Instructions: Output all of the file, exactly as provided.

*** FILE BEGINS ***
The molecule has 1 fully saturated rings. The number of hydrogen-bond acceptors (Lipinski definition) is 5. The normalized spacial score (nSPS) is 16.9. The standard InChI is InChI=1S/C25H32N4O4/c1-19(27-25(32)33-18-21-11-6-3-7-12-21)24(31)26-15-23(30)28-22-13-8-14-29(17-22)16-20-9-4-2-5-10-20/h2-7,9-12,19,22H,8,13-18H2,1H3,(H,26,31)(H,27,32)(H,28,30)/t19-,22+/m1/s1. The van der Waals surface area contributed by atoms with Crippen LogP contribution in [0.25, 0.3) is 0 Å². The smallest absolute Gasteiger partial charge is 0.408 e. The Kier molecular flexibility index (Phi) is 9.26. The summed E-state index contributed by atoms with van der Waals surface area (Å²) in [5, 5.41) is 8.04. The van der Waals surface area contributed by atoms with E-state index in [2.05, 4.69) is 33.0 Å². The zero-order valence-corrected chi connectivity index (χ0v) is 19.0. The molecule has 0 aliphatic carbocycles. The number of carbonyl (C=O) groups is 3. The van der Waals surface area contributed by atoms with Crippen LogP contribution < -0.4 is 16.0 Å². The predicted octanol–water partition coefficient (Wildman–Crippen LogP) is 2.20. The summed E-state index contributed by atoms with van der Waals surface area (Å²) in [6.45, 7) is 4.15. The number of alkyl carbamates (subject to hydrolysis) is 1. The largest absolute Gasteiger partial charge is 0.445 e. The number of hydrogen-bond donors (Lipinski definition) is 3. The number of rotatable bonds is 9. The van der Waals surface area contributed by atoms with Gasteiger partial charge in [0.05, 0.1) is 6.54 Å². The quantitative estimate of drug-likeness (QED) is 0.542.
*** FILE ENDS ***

The molecule has 1 fully saturated rings. The number of hydrogen-bond acceptors (Lipinski definition) is 5. The normalized spacial score (nSPS) is 16.9. The standard InChI is InChI=1S/C25H32N4O4/c1-19(27-25(32)33-18-21-11-6-3-7-12-21)24(31)26-15-23(30)28-22-13-8-14-29(17-22)16-20-9-4-2-5-10-20/h2-7,9-12,19,22H,8,13-18H2,1H3,(H,26,31)(H,27,32)(H,28,30)/t19-,22+/m1/s1. The van der Waals surface area contributed by atoms with Crippen LogP contribution in [0.25, 0.3) is 0 Å². The smallest absolute Gasteiger partial charge is 0.408 e. The Kier molecular flexibility index (Phi) is 9.26. The summed E-state index contributed by atoms with van der Waals surface area (Å²) in [5, 5.41) is 8.04. The van der Waals surface area contributed by atoms with E-state index in [2.05, 4.69) is 33.0 Å². The zero-order valence-corrected chi connectivity index (χ0v) is 19.0. The molecule has 0 aliphatic carbocycles. The number of carbonyl (C=O) groups is 3. The van der Waals surface area contributed by atoms with Crippen LogP contribution < -0.4 is 16.0 Å². The predicted octanol–water partition coefficient (Wildman–Crippen LogP) is 2.20. The summed E-state index contributed by atoms with van der Waals surface area (Å²) in [6.45, 7) is 4.15. The number of alkyl carbamates (subject to hydrolysis) is 1. The largest absolute Gasteiger partial charge is 0.445 e. The number of hydrogen-bond donors (Lipinski definition) is 3. The number of rotatable bonds is 9. The van der Waals surface area contributed by atoms with Gasteiger partial charge in [0.05, 0.1) is 6.54 Å². The quantitative estimate of drug-likeness (QED) is 0.542.